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Leroy Ross
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Leroy Ross   My Press Releases

Smuggling vs. Trafficking

Published on 7/21/2014
For additional information  Click Here

Smuggling vs. Trafficking

Trafficking and smuggling are two different crimes, and law enforcement regards trafficked persons and smuggled persons in different ways. 
Trafficking involves: An element of coercion. A person cannot consent to enslavement.

A restriction of movement, withholding documents, providing low or no pay, etc.
Crime or violation against a person.
Subsequent exploitation and/or forced labor.
Trafficked persons are seen as victims by the law.
Smuggling involves: Unauthorized border crossings.
No coercion.

Facilitated illegal entry of person from one country to another.
Smuggled persons are seen as criminals by the law.

It is important to distinguish between trafficking and smuggling, in order to identify those who are trafficking victims and to provide appropriate services. 

Some Questions to Consider

If you are a service provider, the prophets House Anti-Trafficking Program recommends that you incorporate the following questions into your client assessment. Answers to these questions can reveal whether or not your client may be a victim of trafficking. These questions alone will by no means serve as a comprehensive assessment of a trafficking case.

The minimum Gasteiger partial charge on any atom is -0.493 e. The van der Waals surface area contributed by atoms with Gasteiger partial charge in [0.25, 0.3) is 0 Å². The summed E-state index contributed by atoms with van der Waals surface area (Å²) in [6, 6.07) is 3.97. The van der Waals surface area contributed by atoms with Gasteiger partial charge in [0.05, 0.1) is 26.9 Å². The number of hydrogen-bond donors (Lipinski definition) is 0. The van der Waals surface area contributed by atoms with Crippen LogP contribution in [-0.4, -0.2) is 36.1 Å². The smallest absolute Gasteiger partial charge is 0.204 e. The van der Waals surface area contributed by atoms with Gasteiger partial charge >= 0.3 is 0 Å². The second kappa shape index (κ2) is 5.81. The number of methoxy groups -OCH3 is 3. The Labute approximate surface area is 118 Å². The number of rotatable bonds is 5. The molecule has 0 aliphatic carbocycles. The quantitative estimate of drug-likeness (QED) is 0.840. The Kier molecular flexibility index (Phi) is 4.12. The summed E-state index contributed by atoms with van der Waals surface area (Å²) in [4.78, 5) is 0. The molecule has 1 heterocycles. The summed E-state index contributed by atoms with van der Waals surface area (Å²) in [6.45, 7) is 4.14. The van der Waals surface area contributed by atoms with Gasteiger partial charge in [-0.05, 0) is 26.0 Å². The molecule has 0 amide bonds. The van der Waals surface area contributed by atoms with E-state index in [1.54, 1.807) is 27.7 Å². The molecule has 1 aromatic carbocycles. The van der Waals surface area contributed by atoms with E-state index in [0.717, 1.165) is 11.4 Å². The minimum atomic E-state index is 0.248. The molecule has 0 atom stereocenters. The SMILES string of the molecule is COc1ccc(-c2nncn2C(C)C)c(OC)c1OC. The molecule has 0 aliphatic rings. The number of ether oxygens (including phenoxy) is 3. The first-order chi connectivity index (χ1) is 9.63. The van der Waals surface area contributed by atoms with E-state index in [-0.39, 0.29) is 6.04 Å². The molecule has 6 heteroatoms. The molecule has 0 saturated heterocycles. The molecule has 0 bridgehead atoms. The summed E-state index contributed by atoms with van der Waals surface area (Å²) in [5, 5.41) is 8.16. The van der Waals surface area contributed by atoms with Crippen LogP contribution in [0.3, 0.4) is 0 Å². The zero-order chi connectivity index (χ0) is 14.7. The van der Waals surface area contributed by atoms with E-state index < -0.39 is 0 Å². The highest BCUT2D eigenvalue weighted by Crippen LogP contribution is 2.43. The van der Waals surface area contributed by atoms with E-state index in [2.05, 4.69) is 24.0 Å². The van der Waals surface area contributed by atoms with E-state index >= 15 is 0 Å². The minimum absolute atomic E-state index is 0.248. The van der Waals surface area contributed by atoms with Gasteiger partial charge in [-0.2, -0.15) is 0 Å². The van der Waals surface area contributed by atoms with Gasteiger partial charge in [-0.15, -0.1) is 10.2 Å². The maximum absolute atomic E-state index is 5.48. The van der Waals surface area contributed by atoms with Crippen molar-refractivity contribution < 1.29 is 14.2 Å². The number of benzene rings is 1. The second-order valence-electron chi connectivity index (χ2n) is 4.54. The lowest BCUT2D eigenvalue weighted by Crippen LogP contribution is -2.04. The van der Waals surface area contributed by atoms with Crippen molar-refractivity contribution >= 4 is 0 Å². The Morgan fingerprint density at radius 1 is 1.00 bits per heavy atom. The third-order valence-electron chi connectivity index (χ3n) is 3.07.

Did the person come to the United States for a specific job or other purpose?
Upon arrival, was the person forced to do different work than what he/she was promised?
Does the person have access to his/her personal documents, identification papers, etc.?
Does the person owe money to the employer?
Can the person leave his/her present situation?
Has the person been threatened with harm or deportation if he/she tries to leave?
Have family members been threatened?
Is the person's freedom restricted in any other way?

How We Help Human Trafficking Victims

Prophets House wants to be the nation’s largest provider of services for crime victims, and our Anti-Trafficking Program is how we provide support to human trafficking survivors. Established in 2012, the Anti-Trafficking Program has grown into the direct-service provider in the midwest.

Through the Anti-Trafficking Program, we assist women, men, and children who are victims of labor and  trafficking. Since its founding the Anti-Trafficking Program has helped in over 50 cases within and outside the Quad cities area, giving human trafficking survivors from more than 60 countries the means to truly escape modern-day slavery.

Leroy Ross

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